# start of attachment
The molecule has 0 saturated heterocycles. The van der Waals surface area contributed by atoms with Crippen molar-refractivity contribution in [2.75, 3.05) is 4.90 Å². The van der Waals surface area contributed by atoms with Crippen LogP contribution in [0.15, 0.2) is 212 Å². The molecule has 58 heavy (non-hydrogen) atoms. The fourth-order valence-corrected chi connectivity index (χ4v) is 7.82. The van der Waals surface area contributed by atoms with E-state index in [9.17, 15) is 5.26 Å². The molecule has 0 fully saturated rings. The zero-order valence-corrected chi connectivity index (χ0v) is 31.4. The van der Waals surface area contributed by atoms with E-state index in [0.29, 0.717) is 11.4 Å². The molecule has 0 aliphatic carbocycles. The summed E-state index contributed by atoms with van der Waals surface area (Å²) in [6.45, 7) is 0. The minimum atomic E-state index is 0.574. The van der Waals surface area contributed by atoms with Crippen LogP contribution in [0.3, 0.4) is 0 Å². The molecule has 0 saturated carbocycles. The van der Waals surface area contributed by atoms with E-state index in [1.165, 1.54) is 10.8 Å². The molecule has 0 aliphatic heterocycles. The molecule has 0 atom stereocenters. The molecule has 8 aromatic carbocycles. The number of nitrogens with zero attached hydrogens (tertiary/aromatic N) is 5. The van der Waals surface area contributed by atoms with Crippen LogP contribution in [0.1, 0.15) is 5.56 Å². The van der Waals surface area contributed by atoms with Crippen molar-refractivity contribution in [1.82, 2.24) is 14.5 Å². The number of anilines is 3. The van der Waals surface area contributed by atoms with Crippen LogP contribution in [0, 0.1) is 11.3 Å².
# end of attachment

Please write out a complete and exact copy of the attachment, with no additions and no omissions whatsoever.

The molecule has 0 saturated heterocycles. The van der Waals surface area contributed by atoms with Crippen molar-refractivity contribution in [2.75, 3.05) is 4.90 Å². The van der Waals surface area contributed by atoms with Crippen LogP contribution in [0.15, 0.2) is 212 Å². The molecule has 58 heavy (non-hydrogen) atoms. The fourth-order valence-corrected chi connectivity index (χ4v) is 7.82. The van der Waals surface area contributed by atoms with E-state index in [9.17, 15) is 5.26 Å². The molecule has 0 fully saturated rings. The zero-order valence-corrected chi connectivity index (χ0v) is 31.4. The van der Waals surface area contributed by atoms with E-state index in [0.29, 0.717) is 11.4 Å². The molecule has 0 aliphatic carbocycles. The summed E-state index contributed by atoms with van der Waals surface area (Å²) in [6.45, 7) is 0. The minimum atomic E-state index is 0.574. The van der Waals surface area contributed by atoms with Crippen LogP contribution in [0.3, 0.4) is 0 Å². The molecule has 0 saturated carbocycles. The van der Waals surface area contributed by atoms with E-state index in [1.165, 1.54) is 10.8 Å². The molecule has 0 aliphatic heterocycles. The molecule has 0 atom stereocenters. The molecule has 8 aromatic carbocycles. The number of nitrogens with zero attached hydrogens (tertiary/aromatic N) is 5. The van der Waals surface area contributed by atoms with Crippen LogP contribution in [0.1, 0.15) is 5.56 Å². The van der Waals surface area contributed by atoms with Crippen molar-refractivity contribution in [1.82, 2.24) is 14.5 Å². The number of anilines is 3. The van der Waals surface area contributed by atoms with Crippen LogP contribution in [0, 0.1) is 11.3 Å².